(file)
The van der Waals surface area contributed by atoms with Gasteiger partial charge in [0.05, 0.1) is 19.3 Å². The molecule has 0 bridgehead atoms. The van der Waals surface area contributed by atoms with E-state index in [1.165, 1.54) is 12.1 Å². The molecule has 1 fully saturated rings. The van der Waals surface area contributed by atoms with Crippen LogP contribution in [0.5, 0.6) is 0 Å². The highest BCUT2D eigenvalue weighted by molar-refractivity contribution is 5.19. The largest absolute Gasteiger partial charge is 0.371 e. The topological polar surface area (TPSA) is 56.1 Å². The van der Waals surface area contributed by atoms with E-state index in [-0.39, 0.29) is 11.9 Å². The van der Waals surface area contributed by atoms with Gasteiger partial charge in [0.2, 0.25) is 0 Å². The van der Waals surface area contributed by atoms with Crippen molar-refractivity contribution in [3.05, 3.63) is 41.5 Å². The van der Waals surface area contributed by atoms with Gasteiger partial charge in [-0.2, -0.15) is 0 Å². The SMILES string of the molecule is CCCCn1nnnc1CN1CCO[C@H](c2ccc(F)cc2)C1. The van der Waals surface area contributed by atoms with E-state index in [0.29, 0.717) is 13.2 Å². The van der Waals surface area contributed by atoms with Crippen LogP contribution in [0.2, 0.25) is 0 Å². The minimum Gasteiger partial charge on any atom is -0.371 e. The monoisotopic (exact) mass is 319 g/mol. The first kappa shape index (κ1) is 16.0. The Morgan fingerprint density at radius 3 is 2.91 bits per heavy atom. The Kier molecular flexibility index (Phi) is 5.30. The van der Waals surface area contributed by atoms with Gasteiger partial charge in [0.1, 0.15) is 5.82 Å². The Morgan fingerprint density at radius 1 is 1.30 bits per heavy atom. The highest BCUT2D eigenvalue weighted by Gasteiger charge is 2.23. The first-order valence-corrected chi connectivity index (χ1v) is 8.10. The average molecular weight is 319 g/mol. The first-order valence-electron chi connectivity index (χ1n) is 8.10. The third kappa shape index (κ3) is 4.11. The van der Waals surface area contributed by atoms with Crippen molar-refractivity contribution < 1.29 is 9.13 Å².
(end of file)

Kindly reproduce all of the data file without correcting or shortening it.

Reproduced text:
The van der Waals surface area contributed by atoms with Gasteiger partial charge in [0.05, 0.1) is 19.3 Å². The molecule has 0 bridgehead atoms. The van der Waals surface area contributed by atoms with E-state index in [1.165, 1.54) is 12.1 Å². The molecule has 1 fully saturated rings. The van der Waals surface area contributed by atoms with Crippen LogP contribution in [0.5, 0.6) is 0 Å². The highest BCUT2D eigenvalue weighted by molar-refractivity contribution is 5.19. The largest absolute Gasteiger partial charge is 0.371 e. The topological polar surface area (TPSA) is 56.1 Å². The van der Waals surface area contributed by atoms with E-state index in [-0.39, 0.29) is 11.9 Å². The van der Waals surface area contributed by atoms with Gasteiger partial charge in [0.2, 0.25) is 0 Å². The van der Waals surface area contributed by atoms with Crippen molar-refractivity contribution in [3.05, 3.63) is 41.5 Å². The van der Waals surface area contributed by atoms with Gasteiger partial charge in [-0.2, -0.15) is 0 Å². The SMILES string of the molecule is CCCCn1nnnc1CN1CCO[C@H](c2ccc(F)cc2)C1. The van der Waals surface area contributed by atoms with E-state index in [0.29, 0.717) is 13.2 Å². The van der Waals surface area contributed by atoms with Crippen LogP contribution in [0.2, 0.25) is 0 Å². The minimum Gasteiger partial charge on any atom is -0.371 e. The monoisotopic (exact) mass is 319 g/mol. The first kappa shape index (κ1) is 16.0. The Morgan fingerprint density at radius 3 is 2.91 bits per heavy atom. The Kier molecular flexibility index (Phi) is 5.30. The van der Waals surface area contributed by atoms with Gasteiger partial charge in [0.1, 0.15) is 5.82 Å². The Morgan fingerprint density at radius 1 is 1.30 bits per heavy atom. The highest BCUT2D eigenvalue weighted by Gasteiger charge is 2.23. The first-order valence-corrected chi connectivity index (χ1v) is 8.10. The average molecular weight is 319 g/mol. The first-order valence-electron chi connectivity index (χ1n) is 8.10. The third kappa shape index (κ3) is 4.11. The van der Waals surface area contributed by atoms with Crippen molar-refractivity contribution < 1.29 is 9.13 Å².